Of the many memories I have from high school, many come from my grade 9 physical education teacher. On several occasions, he would have us run the track out back of the school as a warm-up at the start of class. If it started to rain, we would start to whinge, to which he would kindly remind us, in his authoritarian tone, “you’re not made of sugar; you won’t melt, boys.” As a class, we appreciated his sense of humour and his level-headedness, even when things didn’t always go according to plan.
Another memory of this same teacher is his explanation of the “drop-dead date”; the due date, was, of course, the day in which an assignment was due. However, the drop-dead date, often a couple of days later, was the very last chance we had to get the assignment submitted. This gave us some flexibility as students and provided us with a couple of extra days to complete our work if needed.
When I started teaching, I had a simple due date. However, I decided to change tactics after growing frustration with this model. For the past couple of years, I had modelled my own due date policy after this style. My terminology, due date and “zero hour”, was a little less morbid, and my caveat, allowing students to get feedback in between these dates, was less rigid. My hope was that students could aim to submit their work on the due date and then have until the zero hour to seek teacher, peer, or self-feedback, make any necessary edits, and resubmit as many times as needed. If it wasn’t completed by the due date, they would still have to make a submission but there was no sweating the unfinished work as long as it was completed by the zero hour.
Upon the zero hour, students would then submit their final work. If a student did not make a resubmission, I would simply mark their submission from the due date. As such, students knew that it was potentially high stakes if they waited until the last minute to submit the assignment as I would not accept late work. My aim wasn’t to try to ‘catch’ the late submitters but rather to give all students flexibility by providing an opportunity for feedback ahead of the final submission whilst still honouring the value of responsibility and organization.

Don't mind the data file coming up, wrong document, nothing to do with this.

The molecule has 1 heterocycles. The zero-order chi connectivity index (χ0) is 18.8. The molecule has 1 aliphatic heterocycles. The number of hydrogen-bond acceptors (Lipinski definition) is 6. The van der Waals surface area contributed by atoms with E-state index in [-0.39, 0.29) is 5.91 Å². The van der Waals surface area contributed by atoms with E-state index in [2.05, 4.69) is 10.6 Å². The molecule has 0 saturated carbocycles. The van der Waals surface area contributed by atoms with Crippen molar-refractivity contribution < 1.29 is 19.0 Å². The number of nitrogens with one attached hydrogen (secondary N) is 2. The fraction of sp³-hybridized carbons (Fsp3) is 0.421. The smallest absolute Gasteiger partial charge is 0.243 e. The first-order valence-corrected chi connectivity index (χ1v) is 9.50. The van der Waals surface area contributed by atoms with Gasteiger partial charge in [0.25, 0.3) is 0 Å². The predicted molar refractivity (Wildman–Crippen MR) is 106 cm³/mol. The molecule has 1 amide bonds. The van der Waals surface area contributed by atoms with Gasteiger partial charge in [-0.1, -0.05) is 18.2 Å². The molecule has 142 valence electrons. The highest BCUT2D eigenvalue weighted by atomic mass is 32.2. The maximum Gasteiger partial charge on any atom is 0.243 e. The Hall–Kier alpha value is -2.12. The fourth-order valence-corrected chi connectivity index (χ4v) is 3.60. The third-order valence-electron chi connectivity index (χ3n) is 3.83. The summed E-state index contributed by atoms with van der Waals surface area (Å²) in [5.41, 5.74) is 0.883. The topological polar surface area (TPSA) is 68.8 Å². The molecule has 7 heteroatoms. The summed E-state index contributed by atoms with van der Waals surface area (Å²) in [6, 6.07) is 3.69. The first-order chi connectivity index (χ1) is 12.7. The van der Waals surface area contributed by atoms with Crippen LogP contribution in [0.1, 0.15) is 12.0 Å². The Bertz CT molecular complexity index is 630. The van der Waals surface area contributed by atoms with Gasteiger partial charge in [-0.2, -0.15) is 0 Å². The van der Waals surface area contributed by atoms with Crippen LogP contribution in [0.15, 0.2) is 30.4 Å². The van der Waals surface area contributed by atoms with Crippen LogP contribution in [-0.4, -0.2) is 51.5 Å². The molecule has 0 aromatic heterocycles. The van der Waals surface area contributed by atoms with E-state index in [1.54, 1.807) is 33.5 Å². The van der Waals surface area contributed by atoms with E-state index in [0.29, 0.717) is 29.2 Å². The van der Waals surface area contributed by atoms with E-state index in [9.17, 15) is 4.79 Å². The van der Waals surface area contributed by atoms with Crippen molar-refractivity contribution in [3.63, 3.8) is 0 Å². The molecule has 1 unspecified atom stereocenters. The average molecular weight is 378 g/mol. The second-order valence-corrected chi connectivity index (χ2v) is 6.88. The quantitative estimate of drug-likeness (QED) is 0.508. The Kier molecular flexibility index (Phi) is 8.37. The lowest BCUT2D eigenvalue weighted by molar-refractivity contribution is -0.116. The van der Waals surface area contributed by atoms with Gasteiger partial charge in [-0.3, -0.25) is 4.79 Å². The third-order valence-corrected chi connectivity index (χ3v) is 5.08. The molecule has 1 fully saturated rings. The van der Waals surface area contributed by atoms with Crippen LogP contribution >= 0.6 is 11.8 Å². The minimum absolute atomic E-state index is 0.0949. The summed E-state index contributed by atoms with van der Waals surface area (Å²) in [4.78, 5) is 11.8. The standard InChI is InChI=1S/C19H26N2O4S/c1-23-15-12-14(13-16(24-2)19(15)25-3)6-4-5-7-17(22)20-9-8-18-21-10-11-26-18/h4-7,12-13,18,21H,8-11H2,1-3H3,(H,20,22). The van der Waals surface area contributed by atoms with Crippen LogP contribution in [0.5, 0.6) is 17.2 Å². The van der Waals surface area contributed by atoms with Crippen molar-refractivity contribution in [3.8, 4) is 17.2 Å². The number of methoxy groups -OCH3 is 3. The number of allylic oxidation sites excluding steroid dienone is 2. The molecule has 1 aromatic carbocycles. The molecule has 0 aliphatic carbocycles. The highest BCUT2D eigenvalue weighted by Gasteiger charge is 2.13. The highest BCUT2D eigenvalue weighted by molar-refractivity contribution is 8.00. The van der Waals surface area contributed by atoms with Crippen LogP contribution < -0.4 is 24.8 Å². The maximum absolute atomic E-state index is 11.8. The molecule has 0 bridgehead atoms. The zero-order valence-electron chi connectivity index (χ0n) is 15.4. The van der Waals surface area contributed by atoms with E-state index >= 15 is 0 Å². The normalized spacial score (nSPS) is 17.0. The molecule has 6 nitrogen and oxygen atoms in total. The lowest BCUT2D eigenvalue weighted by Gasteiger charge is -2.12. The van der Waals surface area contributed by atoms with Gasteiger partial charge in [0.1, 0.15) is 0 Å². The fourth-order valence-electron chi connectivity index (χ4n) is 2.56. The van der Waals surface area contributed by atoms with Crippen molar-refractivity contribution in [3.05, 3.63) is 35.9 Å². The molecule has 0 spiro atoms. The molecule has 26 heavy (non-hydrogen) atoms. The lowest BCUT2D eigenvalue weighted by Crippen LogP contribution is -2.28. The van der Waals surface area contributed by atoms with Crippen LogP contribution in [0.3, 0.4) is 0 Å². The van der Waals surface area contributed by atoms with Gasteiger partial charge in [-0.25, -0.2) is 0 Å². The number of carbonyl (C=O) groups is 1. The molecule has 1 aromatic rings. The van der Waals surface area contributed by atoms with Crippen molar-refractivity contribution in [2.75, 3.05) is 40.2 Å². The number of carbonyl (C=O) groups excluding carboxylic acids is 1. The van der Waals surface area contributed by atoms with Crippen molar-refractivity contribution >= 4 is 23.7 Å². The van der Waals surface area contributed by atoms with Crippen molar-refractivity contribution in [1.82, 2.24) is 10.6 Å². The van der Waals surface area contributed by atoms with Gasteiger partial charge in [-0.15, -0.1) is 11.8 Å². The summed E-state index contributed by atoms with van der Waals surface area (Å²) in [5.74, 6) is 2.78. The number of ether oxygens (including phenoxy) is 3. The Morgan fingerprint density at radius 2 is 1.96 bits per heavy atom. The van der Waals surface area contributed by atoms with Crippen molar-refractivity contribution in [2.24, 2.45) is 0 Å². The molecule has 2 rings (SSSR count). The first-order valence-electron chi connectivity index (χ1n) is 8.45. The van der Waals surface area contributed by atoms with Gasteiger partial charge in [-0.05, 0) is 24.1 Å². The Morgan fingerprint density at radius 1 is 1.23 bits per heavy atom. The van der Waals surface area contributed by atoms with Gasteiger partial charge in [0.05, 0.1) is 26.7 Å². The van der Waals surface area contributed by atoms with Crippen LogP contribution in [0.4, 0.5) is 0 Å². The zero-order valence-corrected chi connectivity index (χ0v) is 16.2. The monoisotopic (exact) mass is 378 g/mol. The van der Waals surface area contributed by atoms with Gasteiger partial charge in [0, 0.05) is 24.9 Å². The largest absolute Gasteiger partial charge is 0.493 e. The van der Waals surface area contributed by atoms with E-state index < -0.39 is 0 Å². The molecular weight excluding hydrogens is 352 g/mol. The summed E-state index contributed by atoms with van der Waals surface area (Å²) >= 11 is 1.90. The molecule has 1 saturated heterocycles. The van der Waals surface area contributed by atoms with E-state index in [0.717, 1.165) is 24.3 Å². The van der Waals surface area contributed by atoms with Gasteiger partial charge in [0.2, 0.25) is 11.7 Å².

Yet I still felt as though this process could be refined as I was dealing with an internal struggle of philosophies. One, understanding that, while being mindful of student mental health and well-being, all or nothing scenarios create unnecessary stress and anxiety. The other being the inherent value (and necessity) of responsibility, ownership, and studentship. Students knew that, as long as they contacted me a couple of days in advance, I would give them an agreed-upon extension, no questions asked. So to have a student who did not reach out, have incomplete work for the due date, not seek feedback, and then miss the zero hour seemed to me as though they were not meeting their commitments as a student. Of course, though, we don’t always know and realize the full picture when it comes to why a student did not or was not able to make a submission. As such, I continued to struggle with this battle of differences. I know that, currently, some colleagues simply accept late submissions from students while others are much more rigid. I’m not suggesting that one practice is inherently better than another, though I do think there is a value in both offering students flexibility and nurturing responsibility and time management within students.